The basophil activation test in the diagnosis of allergy: technical issues and critical factors


Dr Gunter J. Sturm
Division of Environmental Dermatology and Venerology
Department of Dermatology
Medical University of Graz
Auenbruggerplatz 8
A-8036 Graz


Background:  The basophil activation test (BAT) is a widely validated and reliable tool especially for the diagnosis of hymenoptera venom allergy. Nevertheless, several pitfalls have to be considered and outcomes may differ because of diverse in-house protocols and commercially available kits. We aimed to identify the factors that may influence results of the CD63-based BAT.

Methods:  Basophil responses to monoclonal anti-IgE (clone E124.2.8) and bee and wasp venom were determined by BAT based on CD63. The effect of stimulating factors such as, IL-3, cytochalasin B and prewarming of the samples was investigated. Furthermore, we compared two different flow cytometer systems and evaluated the influence of storage time, different staining protocols and anti-allergic drugs on the test results.

Results:  Interleukin-3 enhanced the reactivity of basophils at 300 pM, but not at 75 and 150 pM. Prewarming of samples and reagents did not affect basophil reactivity. CD63 expression assayed after storage time of up to 48 h showed that basophil reactivity already started to decline after 4 h. Basophils stained with HLA-DR-PC5 and CD123-PE antibodies gated as HLA-DRneg/CD123pos cells showed the highest reactivity. No effect on test outcomes was observed at therapeutic doses of dimetindene and desloratadine. Finally, slight differences in the percentage of activated basophils, depending on the cytometer system used, were found.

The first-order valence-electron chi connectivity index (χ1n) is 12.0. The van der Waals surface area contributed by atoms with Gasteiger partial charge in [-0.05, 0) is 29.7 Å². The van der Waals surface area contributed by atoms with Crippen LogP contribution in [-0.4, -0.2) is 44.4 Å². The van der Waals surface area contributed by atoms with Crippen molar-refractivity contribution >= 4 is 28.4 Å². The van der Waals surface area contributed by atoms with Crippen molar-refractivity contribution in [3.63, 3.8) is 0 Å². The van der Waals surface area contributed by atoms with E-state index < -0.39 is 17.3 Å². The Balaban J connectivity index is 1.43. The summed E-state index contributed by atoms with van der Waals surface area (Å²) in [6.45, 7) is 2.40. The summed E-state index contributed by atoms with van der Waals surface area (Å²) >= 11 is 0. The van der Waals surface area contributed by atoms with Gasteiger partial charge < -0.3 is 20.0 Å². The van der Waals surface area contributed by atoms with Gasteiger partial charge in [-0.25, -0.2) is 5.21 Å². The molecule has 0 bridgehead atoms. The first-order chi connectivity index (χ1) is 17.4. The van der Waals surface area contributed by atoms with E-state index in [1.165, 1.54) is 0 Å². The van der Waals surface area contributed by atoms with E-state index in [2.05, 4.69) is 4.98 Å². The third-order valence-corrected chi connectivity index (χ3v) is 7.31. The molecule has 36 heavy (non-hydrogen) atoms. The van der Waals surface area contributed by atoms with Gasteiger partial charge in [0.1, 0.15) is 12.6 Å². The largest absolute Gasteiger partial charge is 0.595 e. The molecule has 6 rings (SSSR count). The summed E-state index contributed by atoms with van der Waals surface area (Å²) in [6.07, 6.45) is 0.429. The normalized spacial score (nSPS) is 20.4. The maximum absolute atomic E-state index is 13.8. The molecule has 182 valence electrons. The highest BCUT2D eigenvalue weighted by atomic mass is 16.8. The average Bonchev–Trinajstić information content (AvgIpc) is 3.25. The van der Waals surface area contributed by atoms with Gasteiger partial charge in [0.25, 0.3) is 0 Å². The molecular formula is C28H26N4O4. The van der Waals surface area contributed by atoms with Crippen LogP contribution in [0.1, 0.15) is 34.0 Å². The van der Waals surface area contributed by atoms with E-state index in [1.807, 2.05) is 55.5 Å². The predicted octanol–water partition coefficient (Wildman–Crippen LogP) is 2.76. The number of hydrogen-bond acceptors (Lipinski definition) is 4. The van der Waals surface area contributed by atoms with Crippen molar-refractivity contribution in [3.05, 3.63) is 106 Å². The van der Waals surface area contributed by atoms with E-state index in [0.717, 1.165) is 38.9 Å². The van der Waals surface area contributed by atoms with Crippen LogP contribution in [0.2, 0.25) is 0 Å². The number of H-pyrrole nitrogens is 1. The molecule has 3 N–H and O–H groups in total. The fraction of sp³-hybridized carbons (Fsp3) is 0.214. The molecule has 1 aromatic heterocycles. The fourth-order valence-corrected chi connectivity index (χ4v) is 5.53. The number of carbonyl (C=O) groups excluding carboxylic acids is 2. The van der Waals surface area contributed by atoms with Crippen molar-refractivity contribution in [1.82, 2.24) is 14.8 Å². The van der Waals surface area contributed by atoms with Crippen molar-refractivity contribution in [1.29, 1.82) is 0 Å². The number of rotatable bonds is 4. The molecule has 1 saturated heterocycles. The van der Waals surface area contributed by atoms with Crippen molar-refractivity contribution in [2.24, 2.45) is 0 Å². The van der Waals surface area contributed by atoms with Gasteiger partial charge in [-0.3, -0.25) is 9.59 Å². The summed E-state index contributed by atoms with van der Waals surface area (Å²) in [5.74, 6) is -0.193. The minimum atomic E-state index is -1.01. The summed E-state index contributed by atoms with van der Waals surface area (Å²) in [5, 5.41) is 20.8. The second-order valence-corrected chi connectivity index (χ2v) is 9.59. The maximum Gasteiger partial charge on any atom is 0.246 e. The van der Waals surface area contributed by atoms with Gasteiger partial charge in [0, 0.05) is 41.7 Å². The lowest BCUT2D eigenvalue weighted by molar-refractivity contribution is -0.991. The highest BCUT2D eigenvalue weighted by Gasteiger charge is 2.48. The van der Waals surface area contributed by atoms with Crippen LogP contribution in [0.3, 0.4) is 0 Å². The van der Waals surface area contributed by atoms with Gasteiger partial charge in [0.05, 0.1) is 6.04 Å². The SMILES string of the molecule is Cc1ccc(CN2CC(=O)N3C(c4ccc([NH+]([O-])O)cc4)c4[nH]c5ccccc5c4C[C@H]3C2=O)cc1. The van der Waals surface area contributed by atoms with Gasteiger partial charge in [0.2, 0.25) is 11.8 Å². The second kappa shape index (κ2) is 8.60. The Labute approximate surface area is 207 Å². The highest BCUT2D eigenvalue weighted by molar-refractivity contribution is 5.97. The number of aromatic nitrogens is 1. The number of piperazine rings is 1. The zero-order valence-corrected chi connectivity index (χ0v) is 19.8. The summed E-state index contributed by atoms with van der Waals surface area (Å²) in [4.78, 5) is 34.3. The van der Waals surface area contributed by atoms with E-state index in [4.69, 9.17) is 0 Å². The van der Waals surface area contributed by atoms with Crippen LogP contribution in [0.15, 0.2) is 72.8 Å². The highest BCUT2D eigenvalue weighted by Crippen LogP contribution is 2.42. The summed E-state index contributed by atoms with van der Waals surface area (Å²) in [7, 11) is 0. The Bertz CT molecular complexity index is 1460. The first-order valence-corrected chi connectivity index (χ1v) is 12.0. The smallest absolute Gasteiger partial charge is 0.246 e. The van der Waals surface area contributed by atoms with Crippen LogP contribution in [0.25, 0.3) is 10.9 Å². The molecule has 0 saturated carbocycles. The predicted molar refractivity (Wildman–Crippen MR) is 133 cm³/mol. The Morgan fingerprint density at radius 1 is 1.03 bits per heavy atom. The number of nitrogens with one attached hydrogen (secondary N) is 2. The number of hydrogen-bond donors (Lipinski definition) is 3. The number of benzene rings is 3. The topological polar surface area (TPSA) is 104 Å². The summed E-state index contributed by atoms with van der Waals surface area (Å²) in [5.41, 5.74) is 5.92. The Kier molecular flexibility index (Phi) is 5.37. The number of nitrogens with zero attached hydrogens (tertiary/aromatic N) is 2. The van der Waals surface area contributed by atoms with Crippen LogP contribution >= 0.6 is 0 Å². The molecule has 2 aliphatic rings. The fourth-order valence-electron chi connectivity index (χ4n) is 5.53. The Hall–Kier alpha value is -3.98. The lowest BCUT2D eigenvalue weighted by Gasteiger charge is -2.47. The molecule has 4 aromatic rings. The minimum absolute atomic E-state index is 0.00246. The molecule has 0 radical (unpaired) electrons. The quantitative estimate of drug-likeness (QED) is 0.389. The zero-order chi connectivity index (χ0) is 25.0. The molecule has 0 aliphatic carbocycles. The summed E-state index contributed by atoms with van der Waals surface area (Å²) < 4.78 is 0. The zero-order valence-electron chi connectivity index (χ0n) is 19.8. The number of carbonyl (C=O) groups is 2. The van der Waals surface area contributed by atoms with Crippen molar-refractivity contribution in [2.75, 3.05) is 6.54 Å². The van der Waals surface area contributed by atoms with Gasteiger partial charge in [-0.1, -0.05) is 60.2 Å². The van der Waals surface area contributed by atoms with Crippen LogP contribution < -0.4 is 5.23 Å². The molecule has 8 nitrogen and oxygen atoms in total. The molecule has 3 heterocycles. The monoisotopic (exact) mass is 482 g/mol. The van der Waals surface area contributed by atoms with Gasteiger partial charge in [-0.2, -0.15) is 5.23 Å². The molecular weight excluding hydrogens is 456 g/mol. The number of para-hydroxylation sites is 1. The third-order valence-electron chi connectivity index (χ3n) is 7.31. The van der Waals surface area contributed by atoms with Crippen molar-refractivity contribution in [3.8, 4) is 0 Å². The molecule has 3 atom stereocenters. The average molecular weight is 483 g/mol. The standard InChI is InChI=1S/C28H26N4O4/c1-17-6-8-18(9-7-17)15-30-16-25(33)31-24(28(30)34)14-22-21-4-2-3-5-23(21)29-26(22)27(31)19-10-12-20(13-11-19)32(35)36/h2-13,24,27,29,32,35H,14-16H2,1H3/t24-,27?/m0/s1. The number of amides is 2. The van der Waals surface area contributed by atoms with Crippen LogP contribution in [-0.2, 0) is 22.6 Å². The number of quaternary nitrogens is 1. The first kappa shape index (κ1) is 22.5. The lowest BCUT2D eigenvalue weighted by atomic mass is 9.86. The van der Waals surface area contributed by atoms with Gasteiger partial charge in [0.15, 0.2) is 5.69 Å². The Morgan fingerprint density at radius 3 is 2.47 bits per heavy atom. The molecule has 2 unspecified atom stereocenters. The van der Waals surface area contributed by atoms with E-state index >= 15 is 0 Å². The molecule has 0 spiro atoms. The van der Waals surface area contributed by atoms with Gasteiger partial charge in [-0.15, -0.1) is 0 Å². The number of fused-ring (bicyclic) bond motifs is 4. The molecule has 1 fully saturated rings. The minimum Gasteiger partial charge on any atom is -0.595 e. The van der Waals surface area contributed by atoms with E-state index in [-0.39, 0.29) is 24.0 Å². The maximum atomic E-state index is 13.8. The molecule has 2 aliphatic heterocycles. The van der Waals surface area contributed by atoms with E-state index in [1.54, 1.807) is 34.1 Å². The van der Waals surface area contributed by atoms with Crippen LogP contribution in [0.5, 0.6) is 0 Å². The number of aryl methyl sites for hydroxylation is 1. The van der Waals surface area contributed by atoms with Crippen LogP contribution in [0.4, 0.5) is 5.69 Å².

Conclusion:  Basophil activation test should be performed as early as possible after taking the blood sample, preferably within 4 h. In contrast to the skin test, BAT can be performed in patients undergoing treatment with antihistamines. For reasons of multiple influencing factors, BAT should be performed only at validated laboratories.